That area is between Highway 164 in Waukesha County and 68th Street in Milwaukee County and between Hampton and College avenues. That includes parts of Milwaukee, Wauwatosa, Brookfield, Waukesha, Pewaukee, Greenfield, New Berlin, Menomonee Falls, Hales Corners, Greendale, Butler and Elm Grove.
Crime lab proposals can envision a new building or a renovated existing building. Parking for 350 cars also will be needed.
"It would be phenomenal for the city," Stibal said last week. "The problem is how fast can government move? I'm not holding my breath, but I'm optimistic."
One of the reasons it would be good for the city is that the building would be owned by the developer so it would be taxable, he said. The state would lease the building for 20 years. However, the developer also would provide the state an option to purchase the building.
The Southeast Wisconsin Law Enforcement Facility is a plum that the other communities will want as well, Stibal said. They will probably create special taxing areas called TIF districts that reduce development costs, so lease rates to the state can be lower, he said. West Allis would probably have to do the same thing, to be competitive, he said.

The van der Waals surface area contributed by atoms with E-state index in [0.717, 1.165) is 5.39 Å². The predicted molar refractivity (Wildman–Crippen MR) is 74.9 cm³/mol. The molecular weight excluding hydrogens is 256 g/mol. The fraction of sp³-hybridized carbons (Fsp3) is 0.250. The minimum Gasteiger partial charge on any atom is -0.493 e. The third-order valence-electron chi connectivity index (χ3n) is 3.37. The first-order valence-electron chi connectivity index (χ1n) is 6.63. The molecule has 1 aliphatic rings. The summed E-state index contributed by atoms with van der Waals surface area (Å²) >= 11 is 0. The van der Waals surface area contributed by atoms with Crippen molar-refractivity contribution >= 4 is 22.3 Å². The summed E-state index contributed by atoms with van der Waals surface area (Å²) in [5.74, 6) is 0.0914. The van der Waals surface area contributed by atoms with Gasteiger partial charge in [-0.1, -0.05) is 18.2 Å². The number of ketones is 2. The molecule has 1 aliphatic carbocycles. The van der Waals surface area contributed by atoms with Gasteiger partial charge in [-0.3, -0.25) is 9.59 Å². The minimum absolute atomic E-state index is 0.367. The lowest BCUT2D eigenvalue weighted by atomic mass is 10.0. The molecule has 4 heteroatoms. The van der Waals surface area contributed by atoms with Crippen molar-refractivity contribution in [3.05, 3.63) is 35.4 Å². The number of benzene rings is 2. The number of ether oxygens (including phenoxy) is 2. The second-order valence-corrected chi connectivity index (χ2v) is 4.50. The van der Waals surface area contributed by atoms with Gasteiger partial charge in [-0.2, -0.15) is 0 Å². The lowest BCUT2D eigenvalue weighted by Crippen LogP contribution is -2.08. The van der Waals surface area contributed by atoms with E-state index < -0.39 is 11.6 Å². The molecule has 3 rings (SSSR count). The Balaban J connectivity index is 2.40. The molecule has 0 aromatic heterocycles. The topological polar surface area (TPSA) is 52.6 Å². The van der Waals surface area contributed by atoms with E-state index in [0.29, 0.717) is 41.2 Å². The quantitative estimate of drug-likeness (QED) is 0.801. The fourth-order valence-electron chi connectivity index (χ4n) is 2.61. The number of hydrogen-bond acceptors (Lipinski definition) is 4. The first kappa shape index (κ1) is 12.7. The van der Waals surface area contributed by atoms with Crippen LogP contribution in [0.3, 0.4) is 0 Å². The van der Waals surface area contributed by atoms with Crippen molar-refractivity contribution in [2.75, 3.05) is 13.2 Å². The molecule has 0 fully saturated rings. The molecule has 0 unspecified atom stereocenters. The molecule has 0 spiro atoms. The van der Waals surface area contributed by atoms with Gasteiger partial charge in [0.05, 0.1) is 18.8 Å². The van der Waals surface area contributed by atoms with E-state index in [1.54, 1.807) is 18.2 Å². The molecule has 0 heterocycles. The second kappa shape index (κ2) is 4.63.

It could not be immediately learned if other municipalities are considering placing bids on the project.
West Allis has several developers interested in it.
The crime lab will have such functions as DNA testing, toxicology and controlled substances analysis as well as a trace evidence unit for analyzing such things as glass, paint and fibers.
Although the crime lab will be the major use for the building, other agencies will share the Southeast Wisconsin Law Enforcement Facility.
One of them would be the Division of Criminal Investigation that investigates statewide crimes. Its special agents work with local officials on such crimes as arson, financial crimes, illegal gaming, drug trafficking, government corruption, crimes against children and, if requested, murders and multi-jurisdictional theft or fraud.
It needs space to interview suspects, space to book, process and hold prisoners, and space to store evidence, including potentially hazardous items such as narcotics, flammable liquids, firearms and ammunition.
The state crime scene response team also would work out of the building. The team provides technical assistance in crime scene investigations throughout Wisconsin on a 24-hour basis.
The existing Milwaukee Crime Laboratory, 1578 S. 11th St., was built in 1983-1984 and updated with an addition in 1992-1993. However, the state request for proposals says the approximately 60,648 gross square foot lab has outdated building systems and laboratory conditions that do not meet program needs. It also is over-crowded and doesn't have enough on-site parking, the RFP says.
Department of Justice officials want to combine the Milwaukee crime lab with its other divisions that now operate at two separate locations.